But Labour’s argument should be that pouring more money into the NHS won’t be enough to safeguard the system for the 21st century, given changing demographics and medical technologies. The health service must continue to change: the government has no coherent approach to modernising the NHS that parallels the Darzi Plan in the 2000s, which recommended that, ‘services should offer greater patient control, choice and local accountability’. Darzi advocated greater use of GP-led provision through ‘polyclinics’, alongside specialist centres of excellence for treating chronic conditions. The Conservatives lack an intellectually persuasive reform agenda.

These are the issues that will define political debate. Of course, there are those who argue the election will be determined by Brexit, where the party was on the losing side. Labour’s coalition is irrevocably split between ‘remainers’ and ‘leavers’. It is true that Labour has made its task harder by adopting a tactic of obfuscation on Europe, bizarrely electing to vote in favour of triggering Article 50 with no safeguards in place over how May’s Government would handle the negotiation. Yet the Conservatives are just as divided as Mr Corbyn’s party: a ‘hard’ and chaotic Brexit that removes Britain from the single market will be damaging to electoral constituencies that have traditionally supported the Tories, notably the City of London and the financial services sector. Conservative divisions over Europe might well re-emerge.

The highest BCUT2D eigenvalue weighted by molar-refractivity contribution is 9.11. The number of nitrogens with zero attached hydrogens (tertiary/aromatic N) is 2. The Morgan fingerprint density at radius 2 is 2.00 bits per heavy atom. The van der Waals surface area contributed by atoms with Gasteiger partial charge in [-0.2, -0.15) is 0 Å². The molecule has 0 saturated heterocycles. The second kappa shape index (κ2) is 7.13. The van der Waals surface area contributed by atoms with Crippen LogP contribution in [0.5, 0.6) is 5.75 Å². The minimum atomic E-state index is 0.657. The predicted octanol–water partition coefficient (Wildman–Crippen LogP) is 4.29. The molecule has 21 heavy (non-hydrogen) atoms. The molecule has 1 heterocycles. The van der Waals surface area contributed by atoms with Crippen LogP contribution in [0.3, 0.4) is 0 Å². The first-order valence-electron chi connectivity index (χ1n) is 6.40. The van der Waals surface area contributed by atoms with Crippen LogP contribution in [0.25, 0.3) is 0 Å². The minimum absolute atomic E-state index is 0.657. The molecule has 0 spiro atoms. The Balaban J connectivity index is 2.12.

More fundamentally, this election will still be fought on the key battleground issues of the economy and public services. In the last decade, public attitudes have moved in favour of fairness and redistribution, a delayed reaction to the 2008 crisis which led to the 2016 referendum result – a revolt of lower and middle income Britain against the inequalities wrought by contemporary capitalism. As the BSA report, ‘the British public has not become less collectivist over time in its support for the government having a redistributive role’. What is tragic is that Theresa May is being allowed to colonise this ground for her own party, when the issues that will shape the campaign are naturally Labour’s.